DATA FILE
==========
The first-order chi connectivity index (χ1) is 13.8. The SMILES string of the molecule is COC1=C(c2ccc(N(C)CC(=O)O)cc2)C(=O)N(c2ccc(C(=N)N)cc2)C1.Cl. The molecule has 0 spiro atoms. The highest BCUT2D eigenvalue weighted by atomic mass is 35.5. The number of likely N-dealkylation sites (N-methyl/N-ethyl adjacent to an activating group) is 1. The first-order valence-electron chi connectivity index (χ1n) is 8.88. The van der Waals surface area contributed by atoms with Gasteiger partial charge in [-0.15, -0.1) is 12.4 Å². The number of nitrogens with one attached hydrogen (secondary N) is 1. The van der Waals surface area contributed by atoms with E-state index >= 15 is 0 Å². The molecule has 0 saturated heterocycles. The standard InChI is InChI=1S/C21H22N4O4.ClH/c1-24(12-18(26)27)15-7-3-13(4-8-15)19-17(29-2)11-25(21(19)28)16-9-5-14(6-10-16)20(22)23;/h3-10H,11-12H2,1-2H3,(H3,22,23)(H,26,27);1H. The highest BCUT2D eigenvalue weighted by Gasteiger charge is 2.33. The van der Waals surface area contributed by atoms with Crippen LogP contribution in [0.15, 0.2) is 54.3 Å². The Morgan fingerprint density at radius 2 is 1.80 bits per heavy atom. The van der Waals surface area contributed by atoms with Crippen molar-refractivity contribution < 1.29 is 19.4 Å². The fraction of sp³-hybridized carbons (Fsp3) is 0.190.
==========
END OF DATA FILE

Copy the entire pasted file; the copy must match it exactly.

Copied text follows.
The first-order chi connectivity index (χ1) is 13.8. The SMILES string of the molecule is COC1=C(c2ccc(N(C)CC(=O)O)cc2)C(=O)N(c2ccc(C(=N)N)cc2)C1.Cl. The molecule has 0 spiro atoms. The highest BCUT2D eigenvalue weighted by atomic mass is 35.5. The number of likely N-dealkylation sites (N-methyl/N-ethyl adjacent to an activating group) is 1. The first-order valence-electron chi connectivity index (χ1n) is 8.88. The van der Waals surface area contributed by atoms with Gasteiger partial charge in [-0.15, -0.1) is 12.4 Å². The number of nitrogens with one attached hydrogen (secondary N) is 1. The van der Waals surface area contributed by atoms with E-state index >= 15 is 0 Å². The molecule has 0 saturated heterocycles. The standard InChI is InChI=1S/C21H22N4O4.ClH/c1-24(12-18(26)27)15-7-3-13(4-8-15)19-17(29-2)11-25(21(19)28)16-9-5-14(6-10-16)20(22)23;/h3-10H,11-12H2,1-2H3,(H3,22,23)(H,26,27);1H. The highest BCUT2D eigenvalue weighted by Gasteiger charge is 2.33. The van der Waals surface area contributed by atoms with Crippen LogP contribution in [0.15, 0.2) is 54.3 Å². The Morgan fingerprint density at radius 2 is 1.80 bits per heavy atom. The van der Waals surface area contributed by atoms with Crippen molar-refractivity contribution < 1.29 is 19.4 Å². The fraction of sp³-hybridized carbons (Fsp3) is 0.190.